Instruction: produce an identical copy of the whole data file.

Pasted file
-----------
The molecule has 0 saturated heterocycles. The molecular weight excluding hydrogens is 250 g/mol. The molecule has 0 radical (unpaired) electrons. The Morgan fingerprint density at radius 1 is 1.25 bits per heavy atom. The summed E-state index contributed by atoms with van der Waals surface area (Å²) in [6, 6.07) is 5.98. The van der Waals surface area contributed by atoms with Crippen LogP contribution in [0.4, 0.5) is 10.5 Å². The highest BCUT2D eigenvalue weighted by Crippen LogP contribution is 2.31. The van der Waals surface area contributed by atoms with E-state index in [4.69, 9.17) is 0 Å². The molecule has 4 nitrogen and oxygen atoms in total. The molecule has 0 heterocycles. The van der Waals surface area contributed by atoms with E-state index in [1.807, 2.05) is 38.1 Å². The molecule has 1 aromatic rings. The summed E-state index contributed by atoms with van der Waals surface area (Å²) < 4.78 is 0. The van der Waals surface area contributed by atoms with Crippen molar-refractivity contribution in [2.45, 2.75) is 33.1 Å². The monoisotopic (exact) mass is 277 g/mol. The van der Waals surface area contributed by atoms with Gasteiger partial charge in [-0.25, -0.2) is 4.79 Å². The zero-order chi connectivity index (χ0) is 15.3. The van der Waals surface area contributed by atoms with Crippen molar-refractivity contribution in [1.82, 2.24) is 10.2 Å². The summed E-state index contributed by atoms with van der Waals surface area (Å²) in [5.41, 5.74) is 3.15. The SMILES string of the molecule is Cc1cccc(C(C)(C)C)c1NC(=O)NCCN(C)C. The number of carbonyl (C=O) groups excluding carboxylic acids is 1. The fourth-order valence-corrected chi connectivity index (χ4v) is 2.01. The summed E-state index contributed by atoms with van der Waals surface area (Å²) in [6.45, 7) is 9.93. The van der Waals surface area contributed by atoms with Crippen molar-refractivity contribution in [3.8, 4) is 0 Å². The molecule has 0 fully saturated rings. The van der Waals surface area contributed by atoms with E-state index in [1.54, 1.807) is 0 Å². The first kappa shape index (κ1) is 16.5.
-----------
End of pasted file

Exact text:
The molecule has 0 saturated heterocycles. The molecular weight excluding hydrogens is 250 g/mol. The molecule has 0 radical (unpaired) electrons. The Morgan fingerprint density at radius 1 is 1.25 bits per heavy atom. The summed E-state index contributed by atoms with van der Waals surface area (Å²) in [6, 6.07) is 5.98. The van der Waals surface area contributed by atoms with Crippen LogP contribution in [0.4, 0.5) is 10.5 Å². The highest BCUT2D eigenvalue weighted by Crippen LogP contribution is 2.31. The van der Waals surface area contributed by atoms with E-state index in [4.69, 9.17) is 0 Å². The molecule has 4 nitrogen and oxygen atoms in total. The molecule has 0 heterocycles. The van der Waals surface area contributed by atoms with E-state index in [1.807, 2.05) is 38.1 Å². The molecule has 1 aromatic rings. The summed E-state index contributed by atoms with van der Waals surface area (Å²) < 4.78 is 0. The van der Waals surface area contributed by atoms with Crippen molar-refractivity contribution in [2.45, 2.75) is 33.1 Å². The monoisotopic (exact) mass is 277 g/mol. The van der Waals surface area contributed by atoms with Gasteiger partial charge in [-0.25, -0.2) is 4.79 Å². The zero-order chi connectivity index (χ0) is 15.3. The van der Waals surface area contributed by atoms with Crippen molar-refractivity contribution in [1.82, 2.24) is 10.2 Å². The summed E-state index contributed by atoms with van der Waals surface area (Å²) in [5.41, 5.74) is 3.15. The SMILES string of the molecule is Cc1cccc(C(C)(C)C)c1NC(=O)NCCN(C)C. The number of carbonyl (C=O) groups excluding carboxylic acids is 1. The fourth-order valence-corrected chi connectivity index (χ4v) is 2.01. The summed E-state index contributed by atoms with van der Waals surface area (Å²) in [6.45, 7) is 9.93. The van der Waals surface area contributed by atoms with Crippen molar-refractivity contribution in [3.8, 4) is 0 Å². The molecule has 0 fully saturated rings. The van der Waals surface area contributed by atoms with E-state index in [1.54, 1.807) is 0 Å². The first kappa shape index (κ1) is 16.5.